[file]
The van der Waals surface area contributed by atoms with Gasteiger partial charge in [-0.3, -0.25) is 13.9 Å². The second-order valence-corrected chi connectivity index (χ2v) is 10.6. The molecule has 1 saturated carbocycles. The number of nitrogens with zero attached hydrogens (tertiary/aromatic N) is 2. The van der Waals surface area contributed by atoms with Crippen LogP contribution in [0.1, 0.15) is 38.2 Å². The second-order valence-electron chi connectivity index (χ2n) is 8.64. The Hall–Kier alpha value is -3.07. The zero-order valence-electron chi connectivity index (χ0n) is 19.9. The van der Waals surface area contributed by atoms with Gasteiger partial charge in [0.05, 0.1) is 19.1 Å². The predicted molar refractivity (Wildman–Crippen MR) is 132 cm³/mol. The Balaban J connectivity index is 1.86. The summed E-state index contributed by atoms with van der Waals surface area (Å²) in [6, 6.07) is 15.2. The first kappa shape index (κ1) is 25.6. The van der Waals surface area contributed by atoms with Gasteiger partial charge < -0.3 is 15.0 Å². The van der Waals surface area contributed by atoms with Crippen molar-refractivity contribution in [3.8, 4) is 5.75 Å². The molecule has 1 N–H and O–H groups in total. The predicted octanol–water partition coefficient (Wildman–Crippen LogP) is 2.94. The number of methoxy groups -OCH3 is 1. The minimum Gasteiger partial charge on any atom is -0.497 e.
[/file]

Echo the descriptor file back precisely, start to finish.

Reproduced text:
The van der Waals surface area contributed by atoms with Gasteiger partial charge in [-0.3, -0.25) is 13.9 Å². The second-order valence-corrected chi connectivity index (χ2v) is 10.6. The molecule has 1 saturated carbocycles. The number of nitrogens with zero attached hydrogens (tertiary/aromatic N) is 2. The van der Waals surface area contributed by atoms with Crippen LogP contribution in [0.1, 0.15) is 38.2 Å². The second-order valence-electron chi connectivity index (χ2n) is 8.64. The Hall–Kier alpha value is -3.07. The zero-order valence-electron chi connectivity index (χ0n) is 19.9. The van der Waals surface area contributed by atoms with Gasteiger partial charge in [0.05, 0.1) is 19.1 Å². The predicted molar refractivity (Wildman–Crippen MR) is 132 cm³/mol. The Balaban J connectivity index is 1.86. The summed E-state index contributed by atoms with van der Waals surface area (Å²) in [6, 6.07) is 15.2. The first kappa shape index (κ1) is 25.6. The van der Waals surface area contributed by atoms with Gasteiger partial charge < -0.3 is 15.0 Å². The van der Waals surface area contributed by atoms with Crippen molar-refractivity contribution in [3.8, 4) is 5.75 Å². The molecule has 1 N–H and O–H groups in total. The predicted octanol–water partition coefficient (Wildman–Crippen LogP) is 2.94. The number of methoxy groups -OCH3 is 1. The minimum Gasteiger partial charge on any atom is -0.497 e.